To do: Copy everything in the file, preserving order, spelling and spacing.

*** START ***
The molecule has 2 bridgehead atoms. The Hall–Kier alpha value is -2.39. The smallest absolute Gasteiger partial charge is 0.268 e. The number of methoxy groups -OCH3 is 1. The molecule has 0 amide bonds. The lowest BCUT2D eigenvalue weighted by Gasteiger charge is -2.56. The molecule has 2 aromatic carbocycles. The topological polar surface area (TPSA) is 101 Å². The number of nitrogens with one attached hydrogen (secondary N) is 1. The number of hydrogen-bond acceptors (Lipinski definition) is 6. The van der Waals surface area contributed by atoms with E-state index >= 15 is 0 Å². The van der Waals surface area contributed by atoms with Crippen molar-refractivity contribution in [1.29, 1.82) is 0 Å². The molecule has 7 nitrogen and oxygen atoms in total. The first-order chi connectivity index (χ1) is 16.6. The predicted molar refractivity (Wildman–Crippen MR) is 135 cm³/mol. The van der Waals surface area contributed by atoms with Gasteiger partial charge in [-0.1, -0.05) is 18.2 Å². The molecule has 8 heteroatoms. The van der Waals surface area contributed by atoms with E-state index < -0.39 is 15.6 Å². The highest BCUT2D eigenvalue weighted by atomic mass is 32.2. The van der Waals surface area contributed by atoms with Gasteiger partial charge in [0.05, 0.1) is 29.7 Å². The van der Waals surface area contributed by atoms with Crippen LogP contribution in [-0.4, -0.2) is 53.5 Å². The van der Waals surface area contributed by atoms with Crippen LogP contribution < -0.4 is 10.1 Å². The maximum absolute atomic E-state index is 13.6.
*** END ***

The molecule has 2 bridgehead atoms. The Hall–Kier alpha value is -2.39. The smallest absolute Gasteiger partial charge is 0.268 e. The number of methoxy groups -OCH3 is 1. The molecule has 0 amide bonds. The lowest BCUT2D eigenvalue weighted by Gasteiger charge is -2.56. The molecule has 2 aromatic carbocycles. The topological polar surface area (TPSA) is 101 Å². The number of nitrogens with one attached hydrogen (secondary N) is 1. The number of hydrogen-bond acceptors (Lipinski definition) is 6. The van der Waals surface area contributed by atoms with E-state index >= 15 is 0 Å². The van der Waals surface area contributed by atoms with Crippen molar-refractivity contribution in [1.29, 1.82) is 0 Å². The molecule has 7 nitrogen and oxygen atoms in total. The first-order chi connectivity index (χ1) is 16.6. The predicted molar refractivity (Wildman–Crippen MR) is 135 cm³/mol. The van der Waals surface area contributed by atoms with Gasteiger partial charge in [-0.1, -0.05) is 18.2 Å². The molecule has 8 heteroatoms. The van der Waals surface area contributed by atoms with E-state index < -0.39 is 15.6 Å². The highest BCUT2D eigenvalue weighted by atomic mass is 32.2. The van der Waals surface area contributed by atoms with Gasteiger partial charge in [0.05, 0.1) is 29.7 Å². The van der Waals surface area contributed by atoms with Crippen LogP contribution in [-0.4, -0.2) is 53.5 Å². The van der Waals surface area contributed by atoms with Crippen LogP contribution < -0.4 is 10.1 Å². The maximum absolute atomic E-state index is 13.6.